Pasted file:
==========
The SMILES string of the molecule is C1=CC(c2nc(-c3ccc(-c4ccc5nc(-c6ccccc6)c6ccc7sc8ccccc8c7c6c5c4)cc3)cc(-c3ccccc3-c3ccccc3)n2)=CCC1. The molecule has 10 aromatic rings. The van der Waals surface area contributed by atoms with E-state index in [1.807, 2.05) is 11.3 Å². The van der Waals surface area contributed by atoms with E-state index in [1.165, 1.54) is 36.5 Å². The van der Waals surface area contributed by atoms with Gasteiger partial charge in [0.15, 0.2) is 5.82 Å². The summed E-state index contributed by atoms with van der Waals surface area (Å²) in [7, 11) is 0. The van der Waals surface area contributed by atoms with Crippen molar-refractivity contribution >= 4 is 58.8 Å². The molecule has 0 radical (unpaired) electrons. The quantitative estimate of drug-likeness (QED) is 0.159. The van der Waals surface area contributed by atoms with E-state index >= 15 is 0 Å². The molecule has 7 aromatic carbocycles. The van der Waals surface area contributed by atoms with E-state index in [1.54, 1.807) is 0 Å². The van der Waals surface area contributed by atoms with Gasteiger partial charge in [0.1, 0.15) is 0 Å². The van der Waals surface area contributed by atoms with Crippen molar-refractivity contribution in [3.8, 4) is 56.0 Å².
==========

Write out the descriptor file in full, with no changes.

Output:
The SMILES string of the molecule is C1=CC(c2nc(-c3ccc(-c4ccc5nc(-c6ccccc6)c6ccc7sc8ccccc8c7c6c5c4)cc3)cc(-c3ccccc3-c3ccccc3)n2)=CCC1. The molecule has 10 aromatic rings. The van der Waals surface area contributed by atoms with E-state index in [1.807, 2.05) is 11.3 Å². The van der Waals surface area contributed by atoms with E-state index in [1.165, 1.54) is 36.5 Å². The van der Waals surface area contributed by atoms with Gasteiger partial charge in [0.15, 0.2) is 5.82 Å². The summed E-state index contributed by atoms with van der Waals surface area (Å²) in [7, 11) is 0. The van der Waals surface area contributed by atoms with Crippen molar-refractivity contribution >= 4 is 58.8 Å². The molecule has 0 radical (unpaired) electrons. The quantitative estimate of drug-likeness (QED) is 0.159. The van der Waals surface area contributed by atoms with E-state index >= 15 is 0 Å². The molecule has 7 aromatic carbocycles. The van der Waals surface area contributed by atoms with E-state index in [1.54, 1.807) is 0 Å². The van der Waals surface area contributed by atoms with Gasteiger partial charge in [0.1, 0.15) is 0 Å². The van der Waals surface area contributed by atoms with Crippen molar-refractivity contribution in [3.8, 4) is 56.0 Å².